To send you into the long weekend, we're gonna take a break from the on-screen talent momentarily and focus on the early work of the 2013 nominated directors. The five nominees (particularly controversial, thanks to the exclusion of Ben Affleck and Kathryn Bigelow) are a mixed batch – from one of the most beloved (and most nominated) directors in history to a 70-year-old European veteran with his first nod to a debut filmmaker less than half their age. But all have something in common: they showed promise at the beginning of their careers with films that we've highlighted below. Let us know your own thoughts, and who you think will win out in one of the toughest Oscar categories this year.

Sugarland Express
Steven Spielberg - "The Sugarland Express" (1974)
While Steven Spielberg's first full feature "Duel" (made for TV, but released in cinemas in Europe and elsewhere) is perhaps better known and more typical of the director's future output, the real gem of the director's pre-"Jaws" years is his first theatrical feature proper, "The Sugarland Express." The director's smart, sweet, human take on films like "Badlands" and "Bonnie & Clyde," which won Best Screenplay at Cannes in 1974, toplines Goldie Hawn as Lou Jean Poplin, who breaks her husband Clovis (William Atherton) out of the joint in order to get their child back from his foster parents, taking a state trooper (Michael Sacks) hostage in the process. They head out on the run in a caravan, with the law (led by Ben Johnson) in hot pursuit. Blending a slightly caperish feel (the couple become local celebrities, mobbed by fans) with a more serious, tragic tone that Spielberg wouldn't return to for over a decade, it's a supremely confident film, but more impressive than the crash zooms and tricksy camera moves is the way he juggles tone. By the time the film reaches its downbeat conclusion, it's as affecting as anything the director would ever go on to make. And while, famously, no actor has ever won an Oscar for a Spielberg film (a streak likely to be broken in 2013 by "Lincoln"), he's always been a good director of actors, demonstrated here by one of Hawn's best performances, and a lovely supporting turn by Johnson. It's arguably the most undervalued picture in the filmmaker's canon.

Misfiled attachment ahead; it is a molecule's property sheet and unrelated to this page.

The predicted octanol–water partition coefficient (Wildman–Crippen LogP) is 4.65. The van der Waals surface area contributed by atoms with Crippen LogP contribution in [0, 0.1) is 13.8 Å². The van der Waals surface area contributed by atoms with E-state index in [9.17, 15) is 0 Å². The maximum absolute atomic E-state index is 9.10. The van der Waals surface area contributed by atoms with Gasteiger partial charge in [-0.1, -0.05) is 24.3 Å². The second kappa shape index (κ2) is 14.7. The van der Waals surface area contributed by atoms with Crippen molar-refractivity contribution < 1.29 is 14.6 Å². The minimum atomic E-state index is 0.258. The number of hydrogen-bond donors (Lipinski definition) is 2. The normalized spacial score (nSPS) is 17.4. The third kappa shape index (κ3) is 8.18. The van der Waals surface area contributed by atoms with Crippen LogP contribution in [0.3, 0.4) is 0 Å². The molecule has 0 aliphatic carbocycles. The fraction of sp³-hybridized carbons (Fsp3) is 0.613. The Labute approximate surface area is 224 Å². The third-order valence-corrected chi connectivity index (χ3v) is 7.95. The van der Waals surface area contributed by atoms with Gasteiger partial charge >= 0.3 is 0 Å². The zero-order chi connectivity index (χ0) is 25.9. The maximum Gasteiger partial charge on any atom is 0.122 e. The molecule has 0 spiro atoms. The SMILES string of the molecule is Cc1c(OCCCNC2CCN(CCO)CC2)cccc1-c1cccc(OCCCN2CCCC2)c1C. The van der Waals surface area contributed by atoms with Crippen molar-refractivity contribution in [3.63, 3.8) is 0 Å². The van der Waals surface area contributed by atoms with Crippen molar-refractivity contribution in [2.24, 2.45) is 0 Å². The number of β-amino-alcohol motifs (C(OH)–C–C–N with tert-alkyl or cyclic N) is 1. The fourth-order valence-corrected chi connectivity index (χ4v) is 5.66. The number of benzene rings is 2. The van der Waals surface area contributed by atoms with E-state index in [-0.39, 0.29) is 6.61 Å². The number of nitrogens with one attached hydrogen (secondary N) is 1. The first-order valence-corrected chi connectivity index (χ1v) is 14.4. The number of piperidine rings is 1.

"Sense and Sensibility"
"Sense and Sensibility"
Ang Lee - "Sense & Sensibility" (1995)
Spielberg's career might have gotten off to a stellar start, but there's one filmmaker nominated this year who had an even more meteoric rise early on, with two Foreign Language Oscar nominations for his first three films, and his first English-language film earning seven nods in total (though he himself missed out). And yet "Sense & Sensibility" remains curiously underrated on Ang Lee's resume. On first glance, the Taiwan-born filmmaker was far from the obvious choice to direct an adaptation of the Jane Austen period classic, which had been adapted by Oscar-winning actress Emma Thompson. Indeed, Lee had never heard of Austen, and later said, "I thought they were crazy... what do I know about 19th century England?" But it's easy to see what Thompson and producer Lindsay Doran saw in Lee off the back of his previous films, and the gamble paid off as "Sense & Sensibility" is one of the best cinematic Austen adaptations ever made, with Lee's sense of manners and family life, as well as his warmth and humor, shining through. The plot might be staple Austen fare, but Thompson's screenplay is exceptional, and arguably funnier than the source material. And in Lee's hands, it never feels stuffy or dusty. The director brings out the heartbreak, thanks to an exceptional cast, featuring Thompson, Kate Winslet (in her first role after breaking out in "Heavenly Creatures"), Alan Rickman, Hugh Grant, Gemma Jones, Harriet Walter, Hugh Laurie and Imelda Staunton. Almost single-handedly reviving interest in Austen (it was the first English-language film based on the writer's work for half a century), it doesn't exactly reinvent the medium, but it's hard to imagine a better take on the novel than what the director comes up with here.

This article is related to: Features, Awards, Academy Awards, Oscars, Benh Zeitlin, Michael Haneke, Steven Spielberg, Ang Lee, David O. Russell, The Early Gems


The Playlist

The obsessives' guide to contemporary cinema via film discussion, news, reviews, features, nostalgia, movie music, soundtracks, DVDs and more.


E-Mail Updates